There are only two roads leading into Laguna Beach. One comes from the northeast, winding between canyons before rolling through town and ending at the ocean. The other, famed Highway 1, hugs the California coastline.
They intersect in the heart of town, right where everyone seems to congregate – locals and tourists alike – at Main Beach. Everything here seems to revolve around surf and sand. And, unlike other California beach towns, the ragged cliffs offer plenty of smaller, tucked away spots for families to discover.
Hello, Pacific Ocean
There are over 20 beaches, parks and coves in and around Laguna Beach. Each has its own draw. For kids, a unique find is when waves are tugged back into the ocean, revealing a maze of tide pools with sea creatures just beneath the surface during low tide.
We spent the better part of an afternoon looking at tide pools we found just off a residential road where my kids had spotted a sign for Shaw’s Cove. A few stairways later we arrived at a beachside oasis speckled with surfers.
Crouched near a tide pool, my kids were sure they’d spotted an octopus. I wasn’t so positive, but fortunately, volunteer docents are at many of the beaches to answer questions and point out sea life. It’s like having your own outdoor museum guide. Remind your kids that beach etiquette includes leaving everything in its natural environment. In other words, look but don’t touch or take – even seashells.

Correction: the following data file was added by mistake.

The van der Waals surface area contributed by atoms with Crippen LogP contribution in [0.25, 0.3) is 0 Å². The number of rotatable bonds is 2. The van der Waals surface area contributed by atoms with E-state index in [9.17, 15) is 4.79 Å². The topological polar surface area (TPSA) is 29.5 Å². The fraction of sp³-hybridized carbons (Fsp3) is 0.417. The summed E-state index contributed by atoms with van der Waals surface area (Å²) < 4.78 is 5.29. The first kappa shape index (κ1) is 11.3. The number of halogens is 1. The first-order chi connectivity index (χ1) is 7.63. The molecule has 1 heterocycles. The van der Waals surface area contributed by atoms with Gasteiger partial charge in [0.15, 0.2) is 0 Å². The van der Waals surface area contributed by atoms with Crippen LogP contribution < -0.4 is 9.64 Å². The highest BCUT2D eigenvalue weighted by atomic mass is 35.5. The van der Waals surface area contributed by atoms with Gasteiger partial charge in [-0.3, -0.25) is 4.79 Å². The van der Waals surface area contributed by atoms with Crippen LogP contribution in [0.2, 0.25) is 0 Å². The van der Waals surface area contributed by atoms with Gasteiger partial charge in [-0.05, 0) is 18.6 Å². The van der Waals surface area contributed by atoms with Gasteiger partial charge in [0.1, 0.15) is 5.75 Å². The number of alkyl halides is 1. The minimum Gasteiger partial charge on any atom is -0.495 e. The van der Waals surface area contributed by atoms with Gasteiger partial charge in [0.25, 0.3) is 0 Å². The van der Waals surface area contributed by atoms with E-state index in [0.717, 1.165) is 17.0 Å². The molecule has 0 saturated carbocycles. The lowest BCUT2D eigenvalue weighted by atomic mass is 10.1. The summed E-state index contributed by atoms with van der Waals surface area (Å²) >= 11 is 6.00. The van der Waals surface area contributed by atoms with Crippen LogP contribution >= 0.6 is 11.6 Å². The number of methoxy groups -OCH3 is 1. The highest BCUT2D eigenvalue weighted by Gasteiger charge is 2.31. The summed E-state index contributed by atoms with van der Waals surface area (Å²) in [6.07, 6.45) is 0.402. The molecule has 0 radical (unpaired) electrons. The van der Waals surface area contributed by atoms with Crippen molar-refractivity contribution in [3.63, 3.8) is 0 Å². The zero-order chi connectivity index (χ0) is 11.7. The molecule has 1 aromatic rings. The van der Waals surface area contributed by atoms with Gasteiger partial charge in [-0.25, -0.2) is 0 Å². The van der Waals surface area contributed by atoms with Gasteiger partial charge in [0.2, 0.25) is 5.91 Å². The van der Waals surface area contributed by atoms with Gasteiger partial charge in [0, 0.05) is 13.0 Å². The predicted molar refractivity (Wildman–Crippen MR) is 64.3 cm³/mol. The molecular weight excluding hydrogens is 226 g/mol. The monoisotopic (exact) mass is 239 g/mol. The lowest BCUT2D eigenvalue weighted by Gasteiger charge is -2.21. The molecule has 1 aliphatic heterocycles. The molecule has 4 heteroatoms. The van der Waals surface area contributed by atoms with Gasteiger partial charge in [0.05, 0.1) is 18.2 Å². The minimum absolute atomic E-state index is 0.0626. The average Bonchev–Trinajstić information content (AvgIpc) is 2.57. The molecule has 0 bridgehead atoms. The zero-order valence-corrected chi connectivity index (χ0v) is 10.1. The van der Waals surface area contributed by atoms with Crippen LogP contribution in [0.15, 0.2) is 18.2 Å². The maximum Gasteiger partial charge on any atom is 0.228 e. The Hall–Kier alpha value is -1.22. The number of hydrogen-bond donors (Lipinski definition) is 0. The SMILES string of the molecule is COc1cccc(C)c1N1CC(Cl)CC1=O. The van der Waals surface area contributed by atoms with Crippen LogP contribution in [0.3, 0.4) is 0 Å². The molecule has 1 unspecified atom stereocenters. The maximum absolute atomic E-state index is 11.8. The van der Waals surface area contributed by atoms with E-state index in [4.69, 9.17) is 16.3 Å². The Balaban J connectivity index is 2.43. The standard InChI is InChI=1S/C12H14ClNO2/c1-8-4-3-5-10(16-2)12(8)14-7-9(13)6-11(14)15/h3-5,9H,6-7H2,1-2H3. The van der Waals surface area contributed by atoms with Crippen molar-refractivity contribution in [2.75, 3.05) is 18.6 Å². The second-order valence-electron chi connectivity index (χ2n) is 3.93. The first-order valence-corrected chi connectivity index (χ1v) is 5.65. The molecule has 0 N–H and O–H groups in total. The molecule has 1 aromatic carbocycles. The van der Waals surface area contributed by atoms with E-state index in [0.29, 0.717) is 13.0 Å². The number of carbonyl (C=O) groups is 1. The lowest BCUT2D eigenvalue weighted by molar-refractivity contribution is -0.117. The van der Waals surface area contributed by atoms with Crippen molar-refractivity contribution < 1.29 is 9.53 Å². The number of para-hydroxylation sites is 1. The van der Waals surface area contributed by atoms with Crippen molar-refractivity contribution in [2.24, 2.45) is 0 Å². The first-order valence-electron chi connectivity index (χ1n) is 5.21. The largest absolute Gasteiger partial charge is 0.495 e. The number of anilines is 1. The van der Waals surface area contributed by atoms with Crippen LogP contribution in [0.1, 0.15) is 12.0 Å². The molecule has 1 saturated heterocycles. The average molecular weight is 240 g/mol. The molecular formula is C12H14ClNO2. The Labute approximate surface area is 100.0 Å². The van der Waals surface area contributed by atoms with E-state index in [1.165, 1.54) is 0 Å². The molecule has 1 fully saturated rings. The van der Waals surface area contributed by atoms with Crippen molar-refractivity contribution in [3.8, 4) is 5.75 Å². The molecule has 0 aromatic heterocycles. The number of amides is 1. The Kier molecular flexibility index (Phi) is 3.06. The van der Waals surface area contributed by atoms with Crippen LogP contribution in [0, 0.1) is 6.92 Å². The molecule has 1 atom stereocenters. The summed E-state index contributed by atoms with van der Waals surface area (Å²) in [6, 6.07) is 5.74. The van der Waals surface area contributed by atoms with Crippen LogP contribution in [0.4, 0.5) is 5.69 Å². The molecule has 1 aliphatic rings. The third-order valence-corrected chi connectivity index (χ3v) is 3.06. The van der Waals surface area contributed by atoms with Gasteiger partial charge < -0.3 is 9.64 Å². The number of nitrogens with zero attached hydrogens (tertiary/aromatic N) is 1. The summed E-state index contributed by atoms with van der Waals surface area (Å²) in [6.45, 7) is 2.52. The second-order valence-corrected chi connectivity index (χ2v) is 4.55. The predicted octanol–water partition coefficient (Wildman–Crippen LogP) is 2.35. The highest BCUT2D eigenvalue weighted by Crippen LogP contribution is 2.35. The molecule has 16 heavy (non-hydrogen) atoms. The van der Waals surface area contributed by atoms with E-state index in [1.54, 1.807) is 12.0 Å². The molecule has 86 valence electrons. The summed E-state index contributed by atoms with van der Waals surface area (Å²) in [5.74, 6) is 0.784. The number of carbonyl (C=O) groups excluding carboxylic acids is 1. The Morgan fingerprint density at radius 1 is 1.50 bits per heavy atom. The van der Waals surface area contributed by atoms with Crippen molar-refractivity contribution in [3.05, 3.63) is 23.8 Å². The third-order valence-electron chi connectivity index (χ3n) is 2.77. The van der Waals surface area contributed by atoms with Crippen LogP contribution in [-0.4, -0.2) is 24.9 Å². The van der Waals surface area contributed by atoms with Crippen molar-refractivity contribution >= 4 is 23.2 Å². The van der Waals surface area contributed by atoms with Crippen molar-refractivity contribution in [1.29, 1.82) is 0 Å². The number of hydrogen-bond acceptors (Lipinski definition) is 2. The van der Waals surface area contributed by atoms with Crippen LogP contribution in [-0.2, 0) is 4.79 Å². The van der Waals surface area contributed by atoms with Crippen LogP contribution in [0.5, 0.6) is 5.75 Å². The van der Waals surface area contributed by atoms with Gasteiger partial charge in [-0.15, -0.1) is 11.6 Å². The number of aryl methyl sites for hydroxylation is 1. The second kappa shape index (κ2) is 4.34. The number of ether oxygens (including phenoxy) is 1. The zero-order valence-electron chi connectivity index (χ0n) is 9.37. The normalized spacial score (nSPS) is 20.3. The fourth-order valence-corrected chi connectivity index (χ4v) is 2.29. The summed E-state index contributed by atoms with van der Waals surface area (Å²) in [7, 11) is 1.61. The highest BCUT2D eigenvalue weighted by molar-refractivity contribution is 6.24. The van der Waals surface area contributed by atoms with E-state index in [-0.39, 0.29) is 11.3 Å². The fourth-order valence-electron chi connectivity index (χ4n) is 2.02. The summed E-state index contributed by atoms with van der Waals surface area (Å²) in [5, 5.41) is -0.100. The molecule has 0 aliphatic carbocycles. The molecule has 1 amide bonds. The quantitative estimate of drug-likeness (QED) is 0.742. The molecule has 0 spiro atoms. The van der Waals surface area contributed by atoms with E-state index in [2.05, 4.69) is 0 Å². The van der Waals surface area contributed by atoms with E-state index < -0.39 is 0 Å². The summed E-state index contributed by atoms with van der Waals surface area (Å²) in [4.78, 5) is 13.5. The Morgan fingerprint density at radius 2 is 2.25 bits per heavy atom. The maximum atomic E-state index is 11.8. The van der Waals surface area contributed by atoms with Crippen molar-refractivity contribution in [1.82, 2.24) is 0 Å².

Besides beaches, have your kids keep their eyes open for the local parks. One popular choice is the Bluebird Park in south Laguna. The fully enclosed lure is a draw for its slides built into the hillside – and four-story rocket ship! Be sure to snap a few shots at the colorful, climbable mosaic turtle.
Get a more bird’s-eye view by heading to the Laguna Coast Wilderness Park. The best place to start your explorations of the 7,000-acre park is the Nix Nature Center, where your kids can check out interactive exhibits inside while you map out an afternoon hike. Park rangers are on hand to answer questions, and there are family programs like guided hikes available ($3/park, free/entry).
Another hiking spot is Crystal Cove State Park, which includes 3.2 miles of beach – where you’re likely to see surfers and maybe even a scuba diver or two ($15/park). It’s also home to 1920s-era cottages that can be rented for overnight stays (book well in advance!), but most people settle for stopping by The Beachcomber café.
Seeing sea life
Learn more about the area’s sea creatures at the Pacific Marine Mammal Center (free/entry). Its mission is to rehabilitate and then release mammals that are sick or injured back into the wild. Your family can view the current patients – usually sea lions or seals; look online for sneak peek.
For an even closer view, schedule an eco-kayak tour with La Vida Laguna. Starting in the calm waters of Fisherman’s Cove, guides point out reefs as you pass over them (about $85/person, free/kids ages 3-8 who ride in the middle).